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ABSTRACT: OBJECTIVE: To assess functional outcomes and complications of ureteroneocystotomies (UNCs) with or without psoas hitch or Boari flap in the reconstruction and repair of the ureter. METHODS: We reviewed a consecutive series of patients that underwent open ureteral reconstruction for ureteral obstruction or injury. Underlying ureteral disorder, preoperative and postoperative estimated glomerular filtration rate (eGFR), and imaging studies regarding resolution of hydronephrosis were assessed. RESULTS: A total of 100 ureteral reimplantations performed at our institution from November 1986 to August 2012 were identified: 24 primary ureteroneocystotomies, 58 with psoas hitch, and 18 with Boari flap. Median follow-up was 48.7 months (range 12.3-253 months). The most common underlying disorder was ureteral transitional cell cancer (TCC). Men were found to have more frequent underlying chronic ureteral disorders with chronic renal failure when compared to women. Ureteral stents were placed in 81% and were removed after a median of 33 days (range 2-161 days). Resolution of hydronephrosis was noted in 81% of the patients. The eGFR deteriorated significantly over time only in male patients (P = .001). Postoperative complications included stent-related dysuria, urinary tract infection, and contrast-extravasation on cystogram necessitating prolonged urethral and ureteral catheter drainage. CONCLUSION: Excellent functional outcome without significant morbidity associated with ureteral reimplantation/reconstruction was achieved. Despite resolution of hydronephrosis in the vast majority of patients, those with chronic underlying ureteral disorder and renal failure did not show improvement of their eGFR.Urology 05/2013; 82(1). DOI:10.1016/j.urology.2013.02.046 · 2.13 Impact Factor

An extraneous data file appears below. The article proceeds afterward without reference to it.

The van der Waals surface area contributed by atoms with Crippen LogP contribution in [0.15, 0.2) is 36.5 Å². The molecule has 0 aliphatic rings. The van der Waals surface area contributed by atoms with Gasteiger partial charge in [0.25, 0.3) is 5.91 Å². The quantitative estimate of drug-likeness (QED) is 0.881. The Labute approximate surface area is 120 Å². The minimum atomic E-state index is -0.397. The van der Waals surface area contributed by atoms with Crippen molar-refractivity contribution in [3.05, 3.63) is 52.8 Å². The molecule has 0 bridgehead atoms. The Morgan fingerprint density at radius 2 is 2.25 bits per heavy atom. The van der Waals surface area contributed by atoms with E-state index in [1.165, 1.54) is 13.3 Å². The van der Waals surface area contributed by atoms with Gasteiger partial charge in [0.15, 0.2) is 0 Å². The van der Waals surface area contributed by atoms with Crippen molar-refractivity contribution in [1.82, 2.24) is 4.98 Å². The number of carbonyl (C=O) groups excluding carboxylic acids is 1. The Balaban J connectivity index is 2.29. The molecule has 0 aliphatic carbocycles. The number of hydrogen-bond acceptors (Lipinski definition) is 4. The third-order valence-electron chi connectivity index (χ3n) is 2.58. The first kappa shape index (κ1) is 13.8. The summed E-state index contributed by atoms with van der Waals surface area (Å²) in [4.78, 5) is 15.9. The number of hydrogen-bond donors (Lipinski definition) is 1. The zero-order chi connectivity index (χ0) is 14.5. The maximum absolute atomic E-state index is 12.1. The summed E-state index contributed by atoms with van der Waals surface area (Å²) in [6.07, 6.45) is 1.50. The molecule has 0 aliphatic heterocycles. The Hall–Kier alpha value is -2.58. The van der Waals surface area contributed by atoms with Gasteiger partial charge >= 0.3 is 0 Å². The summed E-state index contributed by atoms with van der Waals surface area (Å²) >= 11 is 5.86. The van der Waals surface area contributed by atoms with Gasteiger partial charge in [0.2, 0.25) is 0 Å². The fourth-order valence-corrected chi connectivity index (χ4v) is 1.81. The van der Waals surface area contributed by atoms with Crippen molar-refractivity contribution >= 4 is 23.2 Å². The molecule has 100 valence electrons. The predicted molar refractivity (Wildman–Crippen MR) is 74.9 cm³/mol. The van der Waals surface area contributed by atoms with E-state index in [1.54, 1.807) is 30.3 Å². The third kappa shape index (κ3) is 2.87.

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ABSTRACT: To evaluate the treatment alternatives of total avulsion of the ureter from both ends including ureteropelvic junction (UPJ) and ureterovesical junction (UVJ). Total ureteral avulsion on both ends of the ureter was examined in 4 cases performing ureteroscopy. In two male patients of the four cases, avulsion was noticed intraoperatively and ureteral re-anastomosis at UPJ and re-implantation at UVJ were performed immediately. Boari flap was performed for one female patient immediately and for the other female patient who was referred from another hospital after the ureteroscopy, 4 days later. One patient who had ureteral re-implantation was followed with 3-month intervals by ultrasonography and abdominal X-ray. At the end of 1 year, it was determined that kidney parenchyma was normal and the patient had kidney and upper ureteral stones. Percutaneous nephrolithotomy was performed, and the patient was stone-free at the end of the operation. Two years after the surgery, both kidneys were normal. This is the only case who had a successful ureteral re-implantation in literature. The other patient turned up a year later for routine checks after the ureteral stent was removed. Then, hydronephrosis and renal atrophy were detected. The patient did not accept nephrectomy or any other intervention and he was lost to follow-up. Boari flap procedure was performed after UPJ repair for the other two female patients. Their kidneys were both normal 3 months after the operation. In case of ureteral avulsion from both ends of the ureter in the male patients, as bladder capacity is not enough for a Boari flap, proximal anastomosis and distal re-implantation could be a good choice for the management of this untoward event. This new approach also saves time for reconstructive treatments if necessary. If bladder capacity is enough to reach UPJ, Boari flap could be a good choice in female patients.International Urology and Nephrology 07/2013; 45(6). DOI:10.1007/s11255-013-0505-0 · 1.29 Impact Factor